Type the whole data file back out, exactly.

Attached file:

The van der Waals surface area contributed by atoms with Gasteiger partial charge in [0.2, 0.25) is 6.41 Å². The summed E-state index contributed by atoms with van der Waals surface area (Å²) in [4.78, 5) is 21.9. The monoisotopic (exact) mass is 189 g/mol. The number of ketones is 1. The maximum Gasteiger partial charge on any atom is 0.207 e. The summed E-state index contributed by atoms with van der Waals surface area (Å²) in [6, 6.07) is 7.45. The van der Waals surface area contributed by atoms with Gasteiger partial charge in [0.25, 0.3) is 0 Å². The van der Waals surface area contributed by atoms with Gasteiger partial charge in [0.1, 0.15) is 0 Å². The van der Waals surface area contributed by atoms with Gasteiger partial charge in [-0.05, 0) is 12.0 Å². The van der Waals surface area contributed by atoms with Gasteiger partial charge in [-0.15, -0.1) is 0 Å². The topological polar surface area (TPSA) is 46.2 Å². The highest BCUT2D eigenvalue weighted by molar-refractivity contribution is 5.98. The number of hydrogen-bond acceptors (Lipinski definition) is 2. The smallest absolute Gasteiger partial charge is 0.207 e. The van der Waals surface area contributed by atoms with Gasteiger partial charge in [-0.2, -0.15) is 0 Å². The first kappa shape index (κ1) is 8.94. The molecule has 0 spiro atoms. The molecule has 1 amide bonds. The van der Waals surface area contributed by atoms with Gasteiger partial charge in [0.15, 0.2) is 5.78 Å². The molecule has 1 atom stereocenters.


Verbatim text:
The van der Waals surface area contributed by atoms with Gasteiger partial charge in [0.2, 0.25) is 6.41 Å². The summed E-state index contributed by atoms with van der Waals surface area (Å²) in [4.78, 5) is 21.9. The monoisotopic (exact) mass is 189 g/mol. The number of ketones is 1. The maximum Gasteiger partial charge on any atom is 0.207 e. The summed E-state index contributed by atoms with van der Waals surface area (Å²) in [6, 6.07) is 7.45. The van der Waals surface area contributed by atoms with Gasteiger partial charge in [0.25, 0.3) is 0 Å². The van der Waals surface area contributed by atoms with Gasteiger partial charge in [0.1, 0.15) is 0 Å². The van der Waals surface area contributed by atoms with Gasteiger partial charge in [-0.05, 0) is 12.0 Å². The van der Waals surface area contributed by atoms with Gasteiger partial charge in [-0.15, -0.1) is 0 Å². The topological polar surface area (TPSA) is 46.2 Å². The highest BCUT2D eigenvalue weighted by molar-refractivity contribution is 5.98. The number of hydrogen-bond acceptors (Lipinski definition) is 2. The smallest absolute Gasteiger partial charge is 0.207 e. The van der Waals surface area contributed by atoms with Gasteiger partial charge in [-0.2, -0.15) is 0 Å². The first kappa shape index (κ1) is 8.94. The molecule has 0 spiro atoms. The molecule has 1 amide bonds. The van der Waals surface area contributed by atoms with Gasteiger partial charge in [0.15, 0.2) is 5.78 Å². The molecule has 1 atom stereocenters.